A convicted murderer who remained free for five years due to a court error has been given some credit for his years of freedom.
Judge Joseph F. Murphy Jr. rejected Lawrence William Carter's request for full credit yesterday in Baltimore County Circuit Court, but he said Carter, 42, should get an early parole hearing.
Carter was convicted of second-degree murder and a handgun charge in June 1983. Sentenced that September to 20 years in prison, he appealed the conviction and was freed on a property bond supplied by his family, an unusual circumstance in a murder case. In November 1984, the Court of Special Appeals upheld his conviction for killing Penny Rockwood.
Carter testified yesterday that he called his public defender several times and asked when he should surrender. The lawyer told him he would be notified. His mother and sister, worried about losing the homes they'd used for bail, called the court. They were told there was no record of Carter's case.
"I'm lost on what more I should have done," Carter said.
Judge Murphy agreed and said Carter "did everything that could be expected of him."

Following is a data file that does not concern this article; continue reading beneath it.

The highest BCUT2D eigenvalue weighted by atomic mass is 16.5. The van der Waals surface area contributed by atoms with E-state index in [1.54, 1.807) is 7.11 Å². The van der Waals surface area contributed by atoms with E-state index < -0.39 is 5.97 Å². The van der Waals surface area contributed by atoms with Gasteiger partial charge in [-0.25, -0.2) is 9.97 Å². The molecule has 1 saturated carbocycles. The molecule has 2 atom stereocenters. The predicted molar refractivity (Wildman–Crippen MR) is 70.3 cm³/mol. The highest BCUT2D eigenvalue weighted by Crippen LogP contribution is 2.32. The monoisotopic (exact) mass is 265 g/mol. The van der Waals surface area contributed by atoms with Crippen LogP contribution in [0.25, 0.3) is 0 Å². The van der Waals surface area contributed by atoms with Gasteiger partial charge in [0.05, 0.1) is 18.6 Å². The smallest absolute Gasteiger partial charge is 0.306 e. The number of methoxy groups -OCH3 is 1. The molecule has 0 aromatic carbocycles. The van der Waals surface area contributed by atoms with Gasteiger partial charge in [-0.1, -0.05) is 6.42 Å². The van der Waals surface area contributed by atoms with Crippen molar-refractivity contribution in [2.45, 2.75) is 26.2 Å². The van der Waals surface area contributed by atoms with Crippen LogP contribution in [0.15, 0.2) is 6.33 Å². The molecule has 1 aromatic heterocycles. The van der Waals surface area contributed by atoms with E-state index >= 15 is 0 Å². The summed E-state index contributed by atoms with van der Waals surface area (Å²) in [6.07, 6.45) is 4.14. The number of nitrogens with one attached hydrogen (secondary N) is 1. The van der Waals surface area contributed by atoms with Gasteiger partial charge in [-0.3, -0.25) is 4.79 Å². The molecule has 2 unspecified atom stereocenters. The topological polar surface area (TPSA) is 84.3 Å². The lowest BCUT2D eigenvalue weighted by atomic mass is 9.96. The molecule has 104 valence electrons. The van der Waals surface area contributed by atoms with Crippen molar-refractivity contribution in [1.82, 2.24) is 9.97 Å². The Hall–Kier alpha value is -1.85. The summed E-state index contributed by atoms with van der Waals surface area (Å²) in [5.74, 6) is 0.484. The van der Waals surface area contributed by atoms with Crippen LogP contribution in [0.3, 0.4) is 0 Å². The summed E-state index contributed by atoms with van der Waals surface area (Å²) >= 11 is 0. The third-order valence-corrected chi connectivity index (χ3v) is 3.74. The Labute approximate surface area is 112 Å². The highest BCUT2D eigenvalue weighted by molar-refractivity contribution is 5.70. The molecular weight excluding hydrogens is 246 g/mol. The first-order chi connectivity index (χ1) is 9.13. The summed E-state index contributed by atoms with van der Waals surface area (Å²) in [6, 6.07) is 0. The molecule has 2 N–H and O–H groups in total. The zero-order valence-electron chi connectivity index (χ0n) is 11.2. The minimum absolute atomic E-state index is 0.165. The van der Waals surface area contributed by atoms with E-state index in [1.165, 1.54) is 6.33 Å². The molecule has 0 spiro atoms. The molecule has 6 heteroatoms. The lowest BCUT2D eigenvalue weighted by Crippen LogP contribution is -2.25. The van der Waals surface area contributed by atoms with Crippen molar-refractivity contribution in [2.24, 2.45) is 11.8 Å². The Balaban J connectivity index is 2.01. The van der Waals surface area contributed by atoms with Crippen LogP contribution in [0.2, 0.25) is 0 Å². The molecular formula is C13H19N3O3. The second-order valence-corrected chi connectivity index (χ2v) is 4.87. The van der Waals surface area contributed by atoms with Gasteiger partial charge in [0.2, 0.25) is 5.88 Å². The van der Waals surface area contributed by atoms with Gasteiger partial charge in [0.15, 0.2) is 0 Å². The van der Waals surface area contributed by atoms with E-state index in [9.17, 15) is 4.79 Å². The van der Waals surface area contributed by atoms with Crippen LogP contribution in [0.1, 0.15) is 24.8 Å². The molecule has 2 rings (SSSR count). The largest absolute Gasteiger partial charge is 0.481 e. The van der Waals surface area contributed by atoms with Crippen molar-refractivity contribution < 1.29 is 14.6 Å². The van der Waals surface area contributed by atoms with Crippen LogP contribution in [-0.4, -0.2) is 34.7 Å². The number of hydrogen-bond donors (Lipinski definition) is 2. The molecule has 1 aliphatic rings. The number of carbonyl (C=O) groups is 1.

While he was free, Carter worked at several jobs and lived with his mother. Then, in November 1989, Penny Rockwood's brother, Richard I. Sanner, called the Department of Correction to find out if Carter would soon be eligible for parole. Officials told him Carter wasn't in prison.
This time, the state's reaction was swift. On Nov. 9, 1989, Carter was arrested outside his mother's house.
At yesterday's hearing, Bert Eichhorn, assistant attorney general for public safety and corrections, said a judge may recommend but not order an early parole hearing. However, the parole commission probably would give the judge's decision strong consideration, he said.
Normally, Carter could expect a parole hearing about a year from now, after serving one-fourth of his sentence.
Howard Cardin, Carter's lawyer, said, "It's a unique case, zTC therefore it calls for a unique decision." He also argued that not to give Carter credit for five years of model behavior amounts to "cruel and unusual punishment."
Carter testified that "If this hadn't happened, I'd have been on parole two years ago."
The shooting occurred when Penny and her husband, Keith Rockwood, went to Carter's home in Owings Mills late on Jan. 4, 1983. Carter's wife, Dottice, wanted the Rockwoods to leave because they were frightening the Carters' four-year-old son. The two women argued, then struggled. Their husbands were drawn into the fight. Carter ran to the bedroom, retrieved a .22-caliber pistol and fired twice. He disposed of the gun before police arrived.
At his trial, he said he thought the gun was a "starter pistol" that fired blanks.
After yesterday's hearing, Mr. Sanner said he was glad Carter's main request was denied. But, he added, "We don't have a lot of faith in the system."